Dear Umbra,

I noticed that several of the presidential primary debates were sponsored by clean coal. This was announced during breaks and several commercials aired. I have since seen several more commercials and online advertisements. Is clean coal an oxymoron? Is this a PR stunt or are there any real environmental benefits to clean coal that rival solar and wind? See www.americaspower.org.

Andrew S.
Brookline, Mass.

Dearest Andrew,

The link you sent to America’s Power is a divine example of clean, selective fact presentation: “Sometimes, we tend to forget about the role electricity has on our lives [sic]. Did you know that half of the electricity that heats our homes, lights our schools, and powers our businesses comes from coal?” What about sports events? Is coal involved in sports events? Because I feel a cheer coming on.

It’s time to turn the page on coal.

I think these penetrating insights are meant to sway us over to the coal. I do forget the role electricity has on my life, and I do forget that half of the United States’ electricity supply comes from coal. These coal people know me so well. They seem so nice. Too bad I want them all out of business.

Why? Because coal is affiliated with our most famous environmental problems here in the U.S.: Almost all acid rain is coal-derived; coal is the leading source of mercury emissions; mountaintop removal mining has destroyed ecosystems in the Southeast; and now, it is one of two fuel sources most closely affiliated with global climate change.

It is this last infamy that so concerns not only coal executives but anyone with half an ear tuned to the dire radio station of the future. Coal is a currently cheap, plentiful domestic fuel; it is also plentiful in other electricity-hungry nations such as India and China. In the U.S., electricity from coal already produces more carbon dioxide emissions than the entire transportation sector.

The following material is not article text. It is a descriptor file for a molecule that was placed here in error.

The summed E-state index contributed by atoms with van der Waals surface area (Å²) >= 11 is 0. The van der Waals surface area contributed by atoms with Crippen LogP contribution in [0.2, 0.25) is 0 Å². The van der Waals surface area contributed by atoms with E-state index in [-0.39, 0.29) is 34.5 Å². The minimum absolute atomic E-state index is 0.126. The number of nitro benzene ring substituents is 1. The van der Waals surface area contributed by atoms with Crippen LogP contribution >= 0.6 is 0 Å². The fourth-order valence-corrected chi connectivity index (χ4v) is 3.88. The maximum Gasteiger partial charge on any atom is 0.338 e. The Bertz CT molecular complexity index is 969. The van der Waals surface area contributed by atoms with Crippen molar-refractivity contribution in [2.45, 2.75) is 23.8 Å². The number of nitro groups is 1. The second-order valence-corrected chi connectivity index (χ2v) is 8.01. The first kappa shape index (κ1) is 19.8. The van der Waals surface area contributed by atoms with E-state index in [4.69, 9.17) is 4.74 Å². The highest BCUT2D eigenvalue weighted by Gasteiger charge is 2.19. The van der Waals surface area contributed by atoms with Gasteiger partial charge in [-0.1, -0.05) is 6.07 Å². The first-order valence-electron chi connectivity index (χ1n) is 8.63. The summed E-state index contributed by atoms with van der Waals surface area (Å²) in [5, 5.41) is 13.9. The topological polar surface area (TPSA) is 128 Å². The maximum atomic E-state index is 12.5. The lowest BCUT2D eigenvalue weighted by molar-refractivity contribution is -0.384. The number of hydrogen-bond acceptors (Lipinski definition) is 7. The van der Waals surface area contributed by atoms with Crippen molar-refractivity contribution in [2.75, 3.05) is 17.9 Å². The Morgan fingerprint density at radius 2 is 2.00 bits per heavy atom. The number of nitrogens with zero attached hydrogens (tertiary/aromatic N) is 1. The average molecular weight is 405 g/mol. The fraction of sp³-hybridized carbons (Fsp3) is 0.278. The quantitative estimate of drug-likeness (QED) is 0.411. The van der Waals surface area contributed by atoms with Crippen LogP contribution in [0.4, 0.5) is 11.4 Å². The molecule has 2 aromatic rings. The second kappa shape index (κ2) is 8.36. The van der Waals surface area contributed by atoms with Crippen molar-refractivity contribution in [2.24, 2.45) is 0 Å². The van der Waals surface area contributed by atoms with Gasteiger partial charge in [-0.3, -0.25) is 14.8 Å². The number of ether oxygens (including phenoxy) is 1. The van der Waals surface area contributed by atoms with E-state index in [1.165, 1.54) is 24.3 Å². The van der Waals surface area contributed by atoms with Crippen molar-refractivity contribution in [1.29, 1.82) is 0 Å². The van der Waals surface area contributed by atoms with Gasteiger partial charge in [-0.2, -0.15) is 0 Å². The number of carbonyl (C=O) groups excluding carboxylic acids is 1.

So clean coal is both an oxymoronic PR stunt and a general term for efforts toward better coal-derived power. The Clean Coal Technology Program of the Department of Energy started back in 1985, so in a way clean coal refers to any of the cleaning techniques (scrubbers, washing) that can make coal more palatable and less deadly to our health and planet. Coal plants have, in fact, made improvements over the past few decades in response to acid rain-related governmental regulations regarding sulfur, particulates, and nitrogen oxides.

These days, clean coal mostly seems to refer to reducing CO2 emissions. The issue of coal and global warming is simple: Coal is a horridly dirty fuel that contributes frightening amounts of CO2 to the atmosphere, and we can’t afford to increase the amounts of CO2 we add to the atmosphere. Newer ideas behind the “clean coal” phrase are gasification — a thermo-chemical, non-burning way to get energy from coal — and carbon capture and storage/sequestration (CCS). Remember the great idea of sending nuclear waste into space? CCS is the carbon counterpart: Take our world-destroying gas and pump it into underground holes or deep ocean caverns.

Herein lies the dilemma: Should we spend money and time researching and developing technology to make coal less awful? Or is this a stupid misdirection of human capital, better spent on solar, wind, hydro, ocean power, and conservation? Within these basic choices lie multitudes of questions about global responsibility, costs per kilowatt, the potential of technology, the role of corporate money in government policy, and the will of the people.

Does coal have environmental benefits to rival solar and wind? No. But it’s easy to burn and there is tons of it. That bounty and our hunger for electricity complicate things. And boy, is it complicated.

Of course, this summary of the issues is necessarily and shockingly brief. But if you wish to learn more, you’re in luck: You can find a lot of satisfyingly dense information about the clean coal debate on our very own Gristmill blog.

Loyally,
Umbra